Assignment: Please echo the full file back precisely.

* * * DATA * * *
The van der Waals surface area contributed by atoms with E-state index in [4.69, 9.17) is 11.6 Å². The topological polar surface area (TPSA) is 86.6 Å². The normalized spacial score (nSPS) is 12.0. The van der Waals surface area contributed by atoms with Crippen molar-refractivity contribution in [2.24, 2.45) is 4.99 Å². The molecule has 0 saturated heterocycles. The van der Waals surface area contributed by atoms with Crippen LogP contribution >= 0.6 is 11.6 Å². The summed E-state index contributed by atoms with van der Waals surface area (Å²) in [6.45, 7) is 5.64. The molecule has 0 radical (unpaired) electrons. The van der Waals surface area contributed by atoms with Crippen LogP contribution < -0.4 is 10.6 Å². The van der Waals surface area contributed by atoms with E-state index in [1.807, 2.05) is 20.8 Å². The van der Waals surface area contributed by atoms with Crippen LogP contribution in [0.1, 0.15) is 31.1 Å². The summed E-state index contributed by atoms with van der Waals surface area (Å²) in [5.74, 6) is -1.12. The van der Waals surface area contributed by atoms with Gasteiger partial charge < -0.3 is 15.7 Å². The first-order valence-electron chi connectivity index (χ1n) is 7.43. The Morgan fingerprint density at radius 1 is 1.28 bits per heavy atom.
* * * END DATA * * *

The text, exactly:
The van der Waals surface area contributed by atoms with E-state index in [4.69, 9.17) is 11.6 Å². The topological polar surface area (TPSA) is 86.6 Å². The normalized spacial score (nSPS) is 12.0. The van der Waals surface area contributed by atoms with Crippen molar-refractivity contribution in [2.24, 2.45) is 4.99 Å². The molecule has 0 saturated heterocycles. The van der Waals surface area contributed by atoms with Crippen LogP contribution >= 0.6 is 11.6 Å². The summed E-state index contributed by atoms with van der Waals surface area (Å²) in [6.45, 7) is 5.64. The molecule has 0 radical (unpaired) electrons. The van der Waals surface area contributed by atoms with Crippen LogP contribution < -0.4 is 10.6 Å². The van der Waals surface area contributed by atoms with E-state index in [1.807, 2.05) is 20.8 Å². The van der Waals surface area contributed by atoms with Crippen LogP contribution in [0.1, 0.15) is 31.1 Å². The summed E-state index contributed by atoms with van der Waals surface area (Å²) in [5.74, 6) is -1.12. The van der Waals surface area contributed by atoms with Gasteiger partial charge < -0.3 is 15.7 Å². The first-order valence-electron chi connectivity index (χ1n) is 7.43. The Morgan fingerprint density at radius 1 is 1.28 bits per heavy atom.